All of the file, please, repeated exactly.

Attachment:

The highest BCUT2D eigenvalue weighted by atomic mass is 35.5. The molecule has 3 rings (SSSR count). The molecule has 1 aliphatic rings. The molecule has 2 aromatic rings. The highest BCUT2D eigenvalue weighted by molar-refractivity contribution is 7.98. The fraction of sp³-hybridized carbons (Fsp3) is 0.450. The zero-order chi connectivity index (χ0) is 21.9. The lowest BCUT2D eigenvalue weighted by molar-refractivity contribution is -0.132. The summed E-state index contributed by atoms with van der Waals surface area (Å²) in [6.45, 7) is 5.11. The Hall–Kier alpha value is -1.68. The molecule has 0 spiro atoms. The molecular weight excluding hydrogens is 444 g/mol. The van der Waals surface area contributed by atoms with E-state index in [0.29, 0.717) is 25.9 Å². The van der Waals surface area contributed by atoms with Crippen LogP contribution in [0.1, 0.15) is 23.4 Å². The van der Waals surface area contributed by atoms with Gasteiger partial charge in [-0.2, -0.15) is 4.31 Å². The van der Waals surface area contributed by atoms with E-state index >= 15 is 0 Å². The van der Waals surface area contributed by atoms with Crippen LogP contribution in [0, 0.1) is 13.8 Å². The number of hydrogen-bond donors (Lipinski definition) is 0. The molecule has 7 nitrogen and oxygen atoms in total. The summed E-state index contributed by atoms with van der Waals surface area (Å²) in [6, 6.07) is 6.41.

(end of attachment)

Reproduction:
The highest BCUT2D eigenvalue weighted by atomic mass is 35.5. The molecule has 3 rings (SSSR count). The molecule has 1 aliphatic rings. The molecule has 2 aromatic rings. The highest BCUT2D eigenvalue weighted by molar-refractivity contribution is 7.98. The fraction of sp³-hybridized carbons (Fsp3) is 0.450. The zero-order chi connectivity index (χ0) is 21.9. The lowest BCUT2D eigenvalue weighted by molar-refractivity contribution is -0.132. The summed E-state index contributed by atoms with van der Waals surface area (Å²) in [6.45, 7) is 5.11. The Hall–Kier alpha value is -1.68. The molecule has 0 spiro atoms. The molecular weight excluding hydrogens is 444 g/mol. The van der Waals surface area contributed by atoms with E-state index in [0.29, 0.717) is 25.9 Å². The van der Waals surface area contributed by atoms with Crippen LogP contribution in [0.1, 0.15) is 23.4 Å². The van der Waals surface area contributed by atoms with Gasteiger partial charge in [-0.2, -0.15) is 4.31 Å². The van der Waals surface area contributed by atoms with E-state index >= 15 is 0 Å². The van der Waals surface area contributed by atoms with Crippen LogP contribution in [0, 0.1) is 13.8 Å². The number of hydrogen-bond donors (Lipinski definition) is 0. The molecule has 7 nitrogen and oxygen atoms in total. The summed E-state index contributed by atoms with van der Waals surface area (Å²) in [6, 6.07) is 6.41.